Joel Kotkin argues that old-style New Deal liberalism aspired to improve general prosperity and new Obama-style liberalism proposes to facilitate the ability of the New Class intelligentsia to tell everybody else what to do. The New Deal erected massive federal dams and contemporary liberalism bans Happy Meals. The appeal of the petty dictatorship of the self righteous is inevitably restricted to the urban enclaves where the elites themselves live and to college communities full of brainwashed undergraduates.
Liberalism once embraced the mission of fostering upward mobility and a stronger economy. But liberalismâ€™s appeal has diminished, particularly among middle-class voters, as it has become increasingly control-oriented and economically cumbersome.
Today, according to most recent polling, no more than one in five voters call themselves liberal. …
Modern-day liberalism… is often ambivalent about expanding the economy â€” preferring a mix of redistribution with redirection along green lines. Its base of political shock troops, public-employee unions, appears only tangentially interested in the health of the overall economy.
In the short run, the diminishment of middle-of-the-road Democrats at the state and national level will probably only worsen these tendencies, leaving a rump party tied to the coastal regions, big cities and college towns. There, many voters are dependents of government, subsidized students or public employees, or wealthy creative people, college professors and business service providers. …
The failure of Obama-style liberalism has less to do with government activism than with how the administration defined its activism. Rather than deal with basic concerns, it appeared to endorse the notion of bringing the federal government into aspects of life â€” from health care to zoning â€” traditionally controlled at the local level.
This approach is unpopular even among â€œmillennials,â€ who, with minorities, represent the best hope for the Democratic left. As the generational chroniclers Morley Winograd and Michael Hais point out, millennials favor government action â€” but generally at the local level, which is seen as more effective and collaborative. Top-down solutions from â€œexperts,â€ Winograd and Hais write in a forthcoming book, are as offensive to millennials as the rightâ€™s penchant for dictating lifestyles.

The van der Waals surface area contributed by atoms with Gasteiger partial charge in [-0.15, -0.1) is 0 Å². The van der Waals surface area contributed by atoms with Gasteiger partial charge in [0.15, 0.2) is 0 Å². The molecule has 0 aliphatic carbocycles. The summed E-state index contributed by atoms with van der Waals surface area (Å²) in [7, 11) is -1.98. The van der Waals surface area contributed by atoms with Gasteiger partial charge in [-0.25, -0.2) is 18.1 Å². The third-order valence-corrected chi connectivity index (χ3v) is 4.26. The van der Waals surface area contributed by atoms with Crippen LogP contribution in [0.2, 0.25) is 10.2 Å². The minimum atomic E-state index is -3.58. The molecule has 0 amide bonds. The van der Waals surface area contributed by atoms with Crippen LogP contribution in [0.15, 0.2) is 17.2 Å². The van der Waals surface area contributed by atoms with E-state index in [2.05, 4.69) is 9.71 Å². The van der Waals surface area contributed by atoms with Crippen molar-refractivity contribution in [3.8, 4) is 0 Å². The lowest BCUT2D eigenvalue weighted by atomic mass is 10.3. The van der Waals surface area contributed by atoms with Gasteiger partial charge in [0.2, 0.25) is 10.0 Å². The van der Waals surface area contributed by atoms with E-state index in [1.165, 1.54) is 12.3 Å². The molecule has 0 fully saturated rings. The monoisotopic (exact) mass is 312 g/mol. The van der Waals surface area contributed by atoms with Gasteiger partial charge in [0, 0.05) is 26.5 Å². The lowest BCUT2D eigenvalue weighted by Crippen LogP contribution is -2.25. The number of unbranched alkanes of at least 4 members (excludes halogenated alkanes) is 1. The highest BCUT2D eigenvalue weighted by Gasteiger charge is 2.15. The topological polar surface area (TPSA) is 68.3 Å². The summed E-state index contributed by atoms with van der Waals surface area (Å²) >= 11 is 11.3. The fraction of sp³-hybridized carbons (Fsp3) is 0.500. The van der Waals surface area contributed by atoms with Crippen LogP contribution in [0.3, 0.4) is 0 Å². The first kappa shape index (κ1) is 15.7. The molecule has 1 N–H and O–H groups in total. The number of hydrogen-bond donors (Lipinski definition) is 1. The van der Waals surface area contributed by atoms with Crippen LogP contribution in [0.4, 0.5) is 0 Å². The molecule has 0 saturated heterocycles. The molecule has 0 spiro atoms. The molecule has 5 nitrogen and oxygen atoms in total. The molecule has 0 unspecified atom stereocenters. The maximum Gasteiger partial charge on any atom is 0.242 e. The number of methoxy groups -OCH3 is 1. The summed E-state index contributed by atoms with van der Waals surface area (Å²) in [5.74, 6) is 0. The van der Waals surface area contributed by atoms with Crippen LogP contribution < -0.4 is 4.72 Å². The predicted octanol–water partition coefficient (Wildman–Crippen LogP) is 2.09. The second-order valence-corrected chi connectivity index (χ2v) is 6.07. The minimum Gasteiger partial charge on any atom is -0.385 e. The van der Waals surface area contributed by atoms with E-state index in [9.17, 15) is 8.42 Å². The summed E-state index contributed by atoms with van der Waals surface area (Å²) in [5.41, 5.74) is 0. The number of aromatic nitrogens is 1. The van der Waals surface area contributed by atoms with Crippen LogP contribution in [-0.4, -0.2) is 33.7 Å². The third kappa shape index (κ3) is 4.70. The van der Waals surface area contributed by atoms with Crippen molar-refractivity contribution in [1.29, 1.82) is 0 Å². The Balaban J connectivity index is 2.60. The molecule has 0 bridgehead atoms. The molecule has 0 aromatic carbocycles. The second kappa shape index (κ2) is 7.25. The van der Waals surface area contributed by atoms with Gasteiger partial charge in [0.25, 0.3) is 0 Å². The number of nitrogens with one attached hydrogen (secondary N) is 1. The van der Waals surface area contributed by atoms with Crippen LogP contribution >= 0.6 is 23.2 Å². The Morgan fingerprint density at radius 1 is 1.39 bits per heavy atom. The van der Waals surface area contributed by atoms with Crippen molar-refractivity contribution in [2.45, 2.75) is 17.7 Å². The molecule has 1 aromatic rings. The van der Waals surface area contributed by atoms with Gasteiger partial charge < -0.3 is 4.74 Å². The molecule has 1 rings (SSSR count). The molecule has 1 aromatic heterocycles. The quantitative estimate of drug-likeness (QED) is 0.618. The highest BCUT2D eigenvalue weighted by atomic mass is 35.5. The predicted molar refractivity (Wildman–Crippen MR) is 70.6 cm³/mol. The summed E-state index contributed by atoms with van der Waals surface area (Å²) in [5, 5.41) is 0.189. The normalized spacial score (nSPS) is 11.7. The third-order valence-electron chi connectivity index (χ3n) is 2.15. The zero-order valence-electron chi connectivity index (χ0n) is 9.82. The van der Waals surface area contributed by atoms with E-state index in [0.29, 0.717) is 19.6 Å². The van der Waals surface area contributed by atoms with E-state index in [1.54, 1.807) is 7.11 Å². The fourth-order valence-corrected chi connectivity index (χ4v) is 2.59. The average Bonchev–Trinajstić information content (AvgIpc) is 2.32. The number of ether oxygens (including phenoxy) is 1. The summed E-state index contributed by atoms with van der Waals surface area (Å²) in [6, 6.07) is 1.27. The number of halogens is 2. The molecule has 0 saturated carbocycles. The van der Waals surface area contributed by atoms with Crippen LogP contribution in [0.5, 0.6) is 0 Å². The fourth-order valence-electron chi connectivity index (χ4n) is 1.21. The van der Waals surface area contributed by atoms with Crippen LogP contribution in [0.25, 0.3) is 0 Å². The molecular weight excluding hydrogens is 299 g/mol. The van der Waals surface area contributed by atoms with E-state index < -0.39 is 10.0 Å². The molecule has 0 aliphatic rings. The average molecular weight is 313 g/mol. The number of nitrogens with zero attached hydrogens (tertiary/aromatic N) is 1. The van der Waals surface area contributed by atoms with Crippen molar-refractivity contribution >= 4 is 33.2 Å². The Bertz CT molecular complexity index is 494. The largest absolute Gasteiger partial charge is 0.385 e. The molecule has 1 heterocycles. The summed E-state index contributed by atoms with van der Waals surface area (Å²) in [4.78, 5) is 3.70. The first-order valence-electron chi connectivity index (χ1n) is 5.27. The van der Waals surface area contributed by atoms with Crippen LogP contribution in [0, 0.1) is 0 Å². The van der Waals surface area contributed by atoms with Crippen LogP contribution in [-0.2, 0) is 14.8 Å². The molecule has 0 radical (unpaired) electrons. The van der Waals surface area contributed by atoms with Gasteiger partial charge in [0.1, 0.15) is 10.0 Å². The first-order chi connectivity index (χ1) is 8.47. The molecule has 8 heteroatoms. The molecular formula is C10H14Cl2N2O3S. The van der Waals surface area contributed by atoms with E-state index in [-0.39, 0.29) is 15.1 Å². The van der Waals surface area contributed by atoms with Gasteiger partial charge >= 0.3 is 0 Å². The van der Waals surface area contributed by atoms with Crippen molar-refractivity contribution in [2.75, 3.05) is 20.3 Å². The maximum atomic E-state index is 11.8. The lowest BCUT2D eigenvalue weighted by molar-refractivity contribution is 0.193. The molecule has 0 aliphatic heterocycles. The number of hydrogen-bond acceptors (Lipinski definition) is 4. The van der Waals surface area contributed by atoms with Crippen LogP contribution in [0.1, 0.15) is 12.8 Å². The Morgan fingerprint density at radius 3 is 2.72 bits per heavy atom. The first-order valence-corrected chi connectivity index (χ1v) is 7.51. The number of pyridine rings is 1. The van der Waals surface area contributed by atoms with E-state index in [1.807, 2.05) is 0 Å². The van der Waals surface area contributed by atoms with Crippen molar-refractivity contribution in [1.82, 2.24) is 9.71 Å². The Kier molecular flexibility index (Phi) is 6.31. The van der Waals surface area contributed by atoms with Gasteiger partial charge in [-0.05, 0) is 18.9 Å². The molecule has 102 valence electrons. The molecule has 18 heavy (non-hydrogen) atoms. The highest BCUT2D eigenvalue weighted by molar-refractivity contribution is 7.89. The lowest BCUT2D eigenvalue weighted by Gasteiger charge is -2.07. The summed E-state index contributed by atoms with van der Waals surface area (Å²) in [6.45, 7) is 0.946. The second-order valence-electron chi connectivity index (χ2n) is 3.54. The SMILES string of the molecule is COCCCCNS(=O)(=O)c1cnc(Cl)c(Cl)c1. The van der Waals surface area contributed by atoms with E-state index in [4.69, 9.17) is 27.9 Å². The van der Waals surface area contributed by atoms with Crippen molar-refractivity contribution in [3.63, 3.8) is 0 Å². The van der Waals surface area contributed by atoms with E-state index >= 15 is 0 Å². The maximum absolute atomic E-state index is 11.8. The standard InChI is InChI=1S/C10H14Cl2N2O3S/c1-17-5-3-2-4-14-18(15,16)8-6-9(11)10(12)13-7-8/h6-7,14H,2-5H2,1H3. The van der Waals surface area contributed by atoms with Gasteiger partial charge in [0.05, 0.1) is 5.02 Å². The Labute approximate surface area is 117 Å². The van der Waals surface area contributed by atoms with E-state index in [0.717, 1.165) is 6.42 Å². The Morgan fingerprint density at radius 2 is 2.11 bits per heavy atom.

Often eager to micromanage peopleâ€™s lives, contemporary liberalism tends to obsess on the ephemeral while missing the substantial. Measures such as San Franciscoâ€™s recent ban on Happy Meals follow efforts to control the minutiae of daily life. This approach trivializes the serious things government should do to boost economic growth and opportunity.
Perhaps worst of all, the new liberals suffer from what British author Austin Williams has labeled a â€œpoverty of ambition.â€ FDR offered a New Deal for the middle class, President Harry S. Truman offered a Fair Deal and President John F. Kennedy pushed us to reach the moon.
In contrast, contemporary liberals seem more concerned about controlling soda consumption and choo-chooing back to 19th-century urbanism. This poverty of ambition hurts Democrats outside the urban centers. For example, when I met with mayors from small, traditionally Democratic cities in Kentucky and asked what the stimulus had done for them, almost uniformly they said it accomplished little or nothing. …
Of course, green, public-sector-dominated politics can work â€” as it has in fiscally challenged blue havens such as California and New York. But then, a net 3 million more people â€” many from the middle class â€” have left these two states in the past 10 years.
If this defines success, you have to wonder what constitutes failure.
Read the whole thing.
Hat tip to Bird Dog.